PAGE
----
In some shunts, certainly the driver in front is at fault, but the following driver bears the liability, anyway, unless they can demonstrate that they are not at fault.

This is because we assume that the following driver has a responsibility to maintain a safe distance to the vehicle in front, and if they have shunted, we assume they have not fulfilled the responsibility.

By the same logic, some countries have stated in their law something to the affect of motor vehicle drivers are responsible, because of the risk created by driving such vehicles, for injury caused as a result of their driving. It is little different form the responsibility of a driver to maintain safe braking distance to the vehicle in front.
“In some ways, it is easier to be a dissident, for then one is without responsibility.”
― Nelson Mandela, Long Walk to Freedom

thirdcrank
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Re: Intimidating Motorists?

Postby thirdcrank » 4 Jun 2019, 4:33pm

Re intimidating motorists.

IME and in all sorts of situations, people get braver/ sillier in a group/ gang and also the lowest common denominator tends to prevail. Peer pressure. With social media there's a tendency for some of the discussion to act in the same way, so people doing stupid things assume it's something to brag about.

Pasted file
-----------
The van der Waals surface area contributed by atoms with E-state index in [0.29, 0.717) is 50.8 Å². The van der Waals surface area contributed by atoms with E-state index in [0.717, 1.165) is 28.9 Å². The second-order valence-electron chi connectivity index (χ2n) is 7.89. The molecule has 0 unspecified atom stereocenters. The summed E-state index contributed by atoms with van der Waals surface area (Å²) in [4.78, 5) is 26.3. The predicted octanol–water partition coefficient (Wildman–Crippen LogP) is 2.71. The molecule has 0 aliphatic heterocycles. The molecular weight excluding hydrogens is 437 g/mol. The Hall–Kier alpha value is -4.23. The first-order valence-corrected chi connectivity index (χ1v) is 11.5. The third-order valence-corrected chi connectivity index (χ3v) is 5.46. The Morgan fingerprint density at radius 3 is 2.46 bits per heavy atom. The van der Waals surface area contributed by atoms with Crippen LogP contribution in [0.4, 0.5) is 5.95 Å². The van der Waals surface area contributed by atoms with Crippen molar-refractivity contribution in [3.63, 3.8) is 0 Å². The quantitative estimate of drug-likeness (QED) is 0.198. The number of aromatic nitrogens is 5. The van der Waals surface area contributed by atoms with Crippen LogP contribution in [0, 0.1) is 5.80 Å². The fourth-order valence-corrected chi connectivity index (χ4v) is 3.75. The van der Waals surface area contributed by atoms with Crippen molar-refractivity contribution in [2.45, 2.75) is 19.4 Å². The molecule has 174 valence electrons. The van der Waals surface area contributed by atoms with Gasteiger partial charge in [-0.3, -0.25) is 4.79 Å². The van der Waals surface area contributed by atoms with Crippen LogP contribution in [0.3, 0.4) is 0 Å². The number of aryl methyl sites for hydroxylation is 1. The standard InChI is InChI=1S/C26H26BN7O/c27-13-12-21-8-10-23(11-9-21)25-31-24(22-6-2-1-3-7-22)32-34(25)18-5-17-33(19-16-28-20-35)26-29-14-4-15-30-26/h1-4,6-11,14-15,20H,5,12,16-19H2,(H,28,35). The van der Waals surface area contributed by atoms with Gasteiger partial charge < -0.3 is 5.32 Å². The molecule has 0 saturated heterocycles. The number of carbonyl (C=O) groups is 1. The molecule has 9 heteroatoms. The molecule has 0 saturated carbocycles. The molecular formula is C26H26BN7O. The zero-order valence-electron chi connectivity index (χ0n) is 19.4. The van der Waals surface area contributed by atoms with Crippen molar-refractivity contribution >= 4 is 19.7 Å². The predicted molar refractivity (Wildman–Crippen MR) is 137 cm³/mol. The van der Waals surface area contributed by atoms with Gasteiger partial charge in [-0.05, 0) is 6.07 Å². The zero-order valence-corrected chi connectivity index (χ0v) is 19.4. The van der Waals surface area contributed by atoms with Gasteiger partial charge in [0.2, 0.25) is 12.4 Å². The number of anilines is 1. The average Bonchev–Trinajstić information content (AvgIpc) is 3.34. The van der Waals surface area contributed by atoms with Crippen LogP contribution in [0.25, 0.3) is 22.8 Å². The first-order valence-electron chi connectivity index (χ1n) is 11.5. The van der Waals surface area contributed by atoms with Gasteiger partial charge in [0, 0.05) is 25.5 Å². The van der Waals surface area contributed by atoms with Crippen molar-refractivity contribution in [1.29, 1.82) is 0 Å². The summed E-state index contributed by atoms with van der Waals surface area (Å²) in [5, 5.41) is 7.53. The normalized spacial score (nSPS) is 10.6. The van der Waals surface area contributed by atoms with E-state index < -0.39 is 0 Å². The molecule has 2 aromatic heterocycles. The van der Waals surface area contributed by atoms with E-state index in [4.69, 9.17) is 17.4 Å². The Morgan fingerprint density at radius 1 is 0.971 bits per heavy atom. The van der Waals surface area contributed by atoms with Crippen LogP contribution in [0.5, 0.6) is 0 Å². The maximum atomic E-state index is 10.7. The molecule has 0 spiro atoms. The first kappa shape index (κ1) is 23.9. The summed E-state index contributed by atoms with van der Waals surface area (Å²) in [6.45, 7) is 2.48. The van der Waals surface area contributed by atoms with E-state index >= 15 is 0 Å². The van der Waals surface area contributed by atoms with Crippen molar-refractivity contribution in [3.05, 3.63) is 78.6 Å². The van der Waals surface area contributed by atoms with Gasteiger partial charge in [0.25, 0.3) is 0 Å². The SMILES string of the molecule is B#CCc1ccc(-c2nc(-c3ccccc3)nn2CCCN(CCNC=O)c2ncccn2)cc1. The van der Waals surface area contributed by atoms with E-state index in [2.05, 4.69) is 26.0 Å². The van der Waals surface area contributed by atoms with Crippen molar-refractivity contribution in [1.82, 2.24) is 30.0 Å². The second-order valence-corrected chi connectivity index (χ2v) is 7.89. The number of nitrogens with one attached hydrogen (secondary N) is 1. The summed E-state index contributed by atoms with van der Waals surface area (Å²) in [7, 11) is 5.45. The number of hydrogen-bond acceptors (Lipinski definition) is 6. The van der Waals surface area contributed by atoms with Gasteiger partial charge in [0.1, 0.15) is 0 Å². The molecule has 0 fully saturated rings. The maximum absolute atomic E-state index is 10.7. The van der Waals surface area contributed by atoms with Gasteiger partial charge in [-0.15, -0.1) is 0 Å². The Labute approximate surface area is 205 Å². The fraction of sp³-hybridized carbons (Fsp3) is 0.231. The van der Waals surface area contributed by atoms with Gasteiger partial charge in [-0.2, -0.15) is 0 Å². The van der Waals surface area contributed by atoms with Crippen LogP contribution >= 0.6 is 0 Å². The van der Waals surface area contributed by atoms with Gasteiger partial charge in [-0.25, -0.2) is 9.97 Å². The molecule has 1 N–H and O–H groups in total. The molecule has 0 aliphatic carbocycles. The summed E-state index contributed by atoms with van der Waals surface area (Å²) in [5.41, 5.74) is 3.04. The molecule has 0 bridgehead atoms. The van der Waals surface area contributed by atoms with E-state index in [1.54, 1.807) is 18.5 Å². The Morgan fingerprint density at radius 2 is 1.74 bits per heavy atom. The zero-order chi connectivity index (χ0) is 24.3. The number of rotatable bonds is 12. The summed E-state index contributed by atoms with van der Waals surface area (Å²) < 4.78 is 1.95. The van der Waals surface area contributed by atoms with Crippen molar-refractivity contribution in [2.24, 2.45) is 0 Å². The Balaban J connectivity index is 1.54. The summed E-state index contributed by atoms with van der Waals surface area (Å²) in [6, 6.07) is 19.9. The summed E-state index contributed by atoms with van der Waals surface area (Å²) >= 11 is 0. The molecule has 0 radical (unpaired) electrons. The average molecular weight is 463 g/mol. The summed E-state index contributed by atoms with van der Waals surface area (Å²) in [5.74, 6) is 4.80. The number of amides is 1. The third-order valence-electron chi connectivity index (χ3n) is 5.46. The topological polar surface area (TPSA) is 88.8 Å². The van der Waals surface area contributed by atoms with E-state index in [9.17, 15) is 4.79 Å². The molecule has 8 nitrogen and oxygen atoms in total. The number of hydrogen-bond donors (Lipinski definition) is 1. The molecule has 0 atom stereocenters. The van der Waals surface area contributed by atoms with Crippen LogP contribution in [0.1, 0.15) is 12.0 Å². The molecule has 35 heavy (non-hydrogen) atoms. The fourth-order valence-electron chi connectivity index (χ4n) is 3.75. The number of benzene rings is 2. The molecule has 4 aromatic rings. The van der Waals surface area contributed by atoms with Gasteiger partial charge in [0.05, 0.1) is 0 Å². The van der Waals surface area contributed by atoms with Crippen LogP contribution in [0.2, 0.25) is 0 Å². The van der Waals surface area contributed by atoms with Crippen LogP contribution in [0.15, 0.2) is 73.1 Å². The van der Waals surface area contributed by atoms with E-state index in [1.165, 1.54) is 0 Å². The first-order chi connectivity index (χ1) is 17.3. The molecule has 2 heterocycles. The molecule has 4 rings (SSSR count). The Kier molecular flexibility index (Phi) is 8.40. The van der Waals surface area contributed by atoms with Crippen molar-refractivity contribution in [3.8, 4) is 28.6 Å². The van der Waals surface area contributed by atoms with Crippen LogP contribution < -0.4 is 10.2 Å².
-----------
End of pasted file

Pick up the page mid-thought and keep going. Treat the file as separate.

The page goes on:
pete75
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Re: Intimidating Motorists?

Postby pete75 » 4 Jun 2019, 5:38pm

Vorpal wrote:Liability in a civil case is not the same as guilt in a criminal case. The criminal equivalent to liability is culpability. The civil equivalent of guilt is tort. Just like with liability, culpability does not necessarily imply guilt.

Presumed liability already applies in many circumstances. One easy example is in a shunt. Usually the first car to shunt the one in front is presumed liable for the damage that their car does to the one in front, and any others involved if there are subsequent shunts. That presumed liability applies unless the driver with primary liability can demonstrate that the driver of the car that they hit has done something blatantly wrong, like cut over or slam on the brakes to cause an accident. That presumed liability normally applies even in many cases where the following motorists should probably have some share of the liability because they were following too closely.